Tuesday, October 26, 2010
Reserve Accounts and Your Association!
Many of you are in the midst of creating association budgets for 2011. As you know, in a condominium and cooperative association, in addition to annual operating expenses, the budget must also include reserve accounts for capital expenditures and deferred maintenance.
The Condominium and Cooperative Acts require reserves for roof replacement, building painting, and pavement resurfacing, regardless of the amount of deferred maintenance expense or replacement cost, and for any other item for which the deferred maintenance expense or replacement cost exceeds $10,000. The statutes state that the amount to be reserved shall be computed via a formula which is based upon the estimated remaining useful life and estimated replacement cost or deferred maintenance expense of each reserve item. A condominium or cooperative association may adjust replacement reserve assessments annually to take into account any changes in estimates or extension of the useful life of a reserve item caused by deferred maintenance.
While a condominium or cooperative board MUST adopt a proposed budget with statutorily required reserves, the statutes also allow association members, by a majority vote at a duly called meeting of the association, to provide no reserves or less reserves than required by statute. If a community is still under developer control, however, the developer is only permitted to vote to waive the reserves or reduce the funding of reserves for the first two (2) fiscal years of the association’s operation, beginning with the fiscal year in which the initial declaration is recorded, after which time reserves may be waived or reduced only upon the vote of a majority of all nondeveloper voting interests voting in person or by limited proxy at a duly called meeting of the association. It is important to remember that if a meeting of the unit owners has been called to determine whether to waive or reduce the funding of reserves, and the vote fails or a quorum is not attained, the reserves as included in the proposed budget MUST go into effect. After the turnover, a developer may vote its voting interest to waive or reduce the funding of reserves.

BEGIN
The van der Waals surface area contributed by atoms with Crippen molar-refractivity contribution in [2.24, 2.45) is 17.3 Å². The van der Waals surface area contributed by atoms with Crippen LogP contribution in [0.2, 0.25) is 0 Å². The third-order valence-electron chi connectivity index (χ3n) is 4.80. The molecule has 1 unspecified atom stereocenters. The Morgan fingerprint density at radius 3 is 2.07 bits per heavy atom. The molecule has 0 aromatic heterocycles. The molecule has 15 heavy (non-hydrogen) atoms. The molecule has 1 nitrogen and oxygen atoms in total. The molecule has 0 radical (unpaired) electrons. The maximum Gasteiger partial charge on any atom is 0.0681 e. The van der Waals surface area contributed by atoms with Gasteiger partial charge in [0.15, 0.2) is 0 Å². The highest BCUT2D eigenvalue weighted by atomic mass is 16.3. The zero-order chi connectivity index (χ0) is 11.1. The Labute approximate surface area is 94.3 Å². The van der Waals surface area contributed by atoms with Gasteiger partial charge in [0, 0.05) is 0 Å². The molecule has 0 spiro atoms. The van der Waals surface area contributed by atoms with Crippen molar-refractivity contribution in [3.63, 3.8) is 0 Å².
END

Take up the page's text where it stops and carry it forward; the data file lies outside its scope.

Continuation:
In a Homeowners’ Association, if the operating budget does not provide for reserve accounts and the association is responsible for the repair and maintenance of capital improvements in the community that may result in a special assessment if reserves are not provided, the association’s financial report for the preceding fiscal year must contain the following statement in conspicuous type: THE BUDGET OF THE ASSOCIATION DOES NOT PROVIDE FOR RESERVE ACCOUNTS FOR CAPITAL EXPENDITURES AND DEFERRED MAINTENANCE THAT MAY RESULT IN SPECIAL ASSESSMENTS. OWNERS MAY ELECT TO PROVIDE FOR RESERVE ACCOUNTS PURSUANT TO SECTION 720.303(6), FLORIDA STATUTES, UPON OBTAINING THE APPROVAL OF A MAJORITY OF THE TOTAL VOTING INTERESTS OF THE ASSOCIATION BY VOTE OF THE MEMBERS AT A MEETING OR BY WRITTEN CONSENT.
An HOA is deemed to have provided for reserve accounts if reserve accounts have been initially established by the developer or if a majority of the total voting interests of the association votes to establish reserves. Upon approval by the membership, the board must include the required reserve accounts in the budget in the next fiscal year following the approval and each year thereafter. Once established, the reserve accounts must be funded or maintained or have their funding waived in the same manner provided for condominium and cooperative owners. As with condominiums and cooperatives, the amount to be set aside in reserves shall be computed by using a formula that is based upon the estimated remaining useful life and estimated replacement cost or deferred maintenance expense of each reserve item. The association may adjust replacement reserve assessments annually to take into account any changes in estimates of cost or useful life of a reserve item.
When creating a proposed budget each year, how many of you rely upon a Reserve Study to determine just how much should be put aside for a rainy day? While the Florida Statutes don’t require the use of specific reserve studies, many association documents do. Whether or not your community traditionally waives or only partially funds reserves, the amounts reflected in your proposed budget must still be accurate.